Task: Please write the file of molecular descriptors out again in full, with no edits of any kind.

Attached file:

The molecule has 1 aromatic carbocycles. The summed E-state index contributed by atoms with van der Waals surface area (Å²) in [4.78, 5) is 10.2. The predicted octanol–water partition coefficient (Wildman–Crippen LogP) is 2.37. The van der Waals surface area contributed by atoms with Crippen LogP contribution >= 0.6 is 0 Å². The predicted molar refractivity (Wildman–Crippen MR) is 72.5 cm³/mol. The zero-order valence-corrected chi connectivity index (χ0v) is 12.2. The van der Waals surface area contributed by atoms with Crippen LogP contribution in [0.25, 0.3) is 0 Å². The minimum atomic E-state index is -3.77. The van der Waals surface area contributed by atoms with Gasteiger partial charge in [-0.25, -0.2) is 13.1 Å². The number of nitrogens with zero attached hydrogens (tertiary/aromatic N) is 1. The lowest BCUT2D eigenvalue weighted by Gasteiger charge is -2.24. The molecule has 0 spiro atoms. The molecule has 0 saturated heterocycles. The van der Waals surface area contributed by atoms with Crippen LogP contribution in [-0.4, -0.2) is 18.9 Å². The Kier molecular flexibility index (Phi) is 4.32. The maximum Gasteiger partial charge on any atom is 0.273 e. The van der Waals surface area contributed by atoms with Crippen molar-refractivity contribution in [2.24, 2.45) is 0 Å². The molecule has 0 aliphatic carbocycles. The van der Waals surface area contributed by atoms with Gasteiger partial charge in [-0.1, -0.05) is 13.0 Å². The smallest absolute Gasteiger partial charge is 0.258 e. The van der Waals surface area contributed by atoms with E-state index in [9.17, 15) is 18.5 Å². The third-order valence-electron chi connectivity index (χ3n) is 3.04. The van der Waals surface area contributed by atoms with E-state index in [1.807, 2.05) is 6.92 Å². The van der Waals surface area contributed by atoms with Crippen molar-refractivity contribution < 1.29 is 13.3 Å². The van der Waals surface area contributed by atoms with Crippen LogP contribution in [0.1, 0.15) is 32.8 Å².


The molecule has 1 aromatic carbocycles. The summed E-state index contributed by atoms with van der Waals surface area (Å²) in [4.78, 5) is 10.2. The predicted octanol–water partition coefficient (Wildman–Crippen LogP) is 2.37. The van der Waals surface area contributed by atoms with Crippen LogP contribution >= 0.6 is 0 Å². The predicted molar refractivity (Wildman–Crippen MR) is 72.5 cm³/mol. The zero-order valence-corrected chi connectivity index (χ0v) is 12.2. The van der Waals surface area contributed by atoms with Crippen LogP contribution in [0.25, 0.3) is 0 Å². The minimum atomic E-state index is -3.77. The van der Waals surface area contributed by atoms with Gasteiger partial charge in [-0.25, -0.2) is 13.1 Å². The number of nitrogens with zero attached hydrogens (tertiary/aromatic N) is 1. The lowest BCUT2D eigenvalue weighted by Gasteiger charge is -2.24. The molecule has 0 spiro atoms. The molecule has 0 saturated heterocycles. The van der Waals surface area contributed by atoms with Crippen LogP contribution in [-0.4, -0.2) is 18.9 Å². The Kier molecular flexibility index (Phi) is 4.32. The maximum Gasteiger partial charge on any atom is 0.273 e. The van der Waals surface area contributed by atoms with Crippen molar-refractivity contribution in [2.24, 2.45) is 0 Å². The molecule has 0 aliphatic carbocycles. The van der Waals surface area contributed by atoms with Gasteiger partial charge in [-0.1, -0.05) is 13.0 Å². The smallest absolute Gasteiger partial charge is 0.258 e. The van der Waals surface area contributed by atoms with E-state index in [9.17, 15) is 18.5 Å². The third-order valence-electron chi connectivity index (χ3n) is 3.04. The van der Waals surface area contributed by atoms with E-state index in [1.807, 2.05) is 6.92 Å². The van der Waals surface area contributed by atoms with Crippen molar-refractivity contribution < 1.29 is 13.3 Å². The van der Waals surface area contributed by atoms with Crippen LogP contribution in [0.1, 0.15) is 32.8 Å².